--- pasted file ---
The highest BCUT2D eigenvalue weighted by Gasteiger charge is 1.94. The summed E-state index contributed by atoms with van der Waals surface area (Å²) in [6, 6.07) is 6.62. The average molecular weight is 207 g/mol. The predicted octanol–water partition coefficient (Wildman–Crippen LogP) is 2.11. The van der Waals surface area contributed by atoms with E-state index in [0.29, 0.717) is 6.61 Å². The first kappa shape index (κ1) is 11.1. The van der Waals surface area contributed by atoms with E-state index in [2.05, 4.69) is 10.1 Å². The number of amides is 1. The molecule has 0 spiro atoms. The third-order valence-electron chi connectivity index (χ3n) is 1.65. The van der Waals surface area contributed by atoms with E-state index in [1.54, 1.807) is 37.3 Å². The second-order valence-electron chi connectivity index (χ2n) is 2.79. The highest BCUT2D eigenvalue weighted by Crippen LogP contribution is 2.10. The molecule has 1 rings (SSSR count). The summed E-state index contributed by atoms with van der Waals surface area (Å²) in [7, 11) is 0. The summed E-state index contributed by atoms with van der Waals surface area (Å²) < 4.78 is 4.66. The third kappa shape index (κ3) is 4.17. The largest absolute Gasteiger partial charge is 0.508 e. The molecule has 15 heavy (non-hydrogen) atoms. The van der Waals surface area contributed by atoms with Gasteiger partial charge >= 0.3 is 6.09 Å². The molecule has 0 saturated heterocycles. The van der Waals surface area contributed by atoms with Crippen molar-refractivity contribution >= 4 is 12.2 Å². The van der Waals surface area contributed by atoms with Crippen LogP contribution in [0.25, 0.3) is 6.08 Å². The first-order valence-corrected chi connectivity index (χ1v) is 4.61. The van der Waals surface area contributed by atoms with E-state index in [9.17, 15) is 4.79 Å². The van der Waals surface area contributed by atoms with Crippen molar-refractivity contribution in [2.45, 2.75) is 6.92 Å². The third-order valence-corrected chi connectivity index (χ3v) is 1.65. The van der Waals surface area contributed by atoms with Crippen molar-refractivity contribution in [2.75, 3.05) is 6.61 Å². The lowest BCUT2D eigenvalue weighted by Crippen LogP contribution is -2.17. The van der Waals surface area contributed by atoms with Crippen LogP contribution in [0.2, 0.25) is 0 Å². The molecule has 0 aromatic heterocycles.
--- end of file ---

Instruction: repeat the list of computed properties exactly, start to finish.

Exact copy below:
The highest BCUT2D eigenvalue weighted by Gasteiger charge is 1.94. The summed E-state index contributed by atoms with van der Waals surface area (Å²) in [6, 6.07) is 6.62. The average molecular weight is 207 g/mol. The predicted octanol–water partition coefficient (Wildman–Crippen LogP) is 2.11. The van der Waals surface area contributed by atoms with E-state index in [0.29, 0.717) is 6.61 Å². The first kappa shape index (κ1) is 11.1. The van der Waals surface area contributed by atoms with E-state index in [2.05, 4.69) is 10.1 Å². The number of amides is 1. The molecule has 0 spiro atoms. The third-order valence-electron chi connectivity index (χ3n) is 1.65. The van der Waals surface area contributed by atoms with E-state index in [1.54, 1.807) is 37.3 Å². The second-order valence-electron chi connectivity index (χ2n) is 2.79. The highest BCUT2D eigenvalue weighted by Crippen LogP contribution is 2.10. The molecule has 1 rings (SSSR count). The summed E-state index contributed by atoms with van der Waals surface area (Å²) in [7, 11) is 0. The summed E-state index contributed by atoms with van der Waals surface area (Å²) < 4.78 is 4.66. The third kappa shape index (κ3) is 4.17. The largest absolute Gasteiger partial charge is 0.508 e. The molecule has 15 heavy (non-hydrogen) atoms. The van der Waals surface area contributed by atoms with Gasteiger partial charge >= 0.3 is 6.09 Å². The molecule has 0 saturated heterocycles. The van der Waals surface area contributed by atoms with Crippen molar-refractivity contribution >= 4 is 12.2 Å². The van der Waals surface area contributed by atoms with Crippen LogP contribution in [0.25, 0.3) is 6.08 Å². The first-order valence-corrected chi connectivity index (χ1v) is 4.61. The van der Waals surface area contributed by atoms with E-state index in [9.17, 15) is 4.79 Å². The van der Waals surface area contributed by atoms with Crippen molar-refractivity contribution in [2.45, 2.75) is 6.92 Å². The third-order valence-corrected chi connectivity index (χ3v) is 1.65. The van der Waals surface area contributed by atoms with Crippen molar-refractivity contribution in [2.75, 3.05) is 6.61 Å². The lowest BCUT2D eigenvalue weighted by Crippen LogP contribution is -2.17. The van der Waals surface area contributed by atoms with Crippen LogP contribution in [0.2, 0.25) is 0 Å². The molecule has 0 aromatic heterocycles.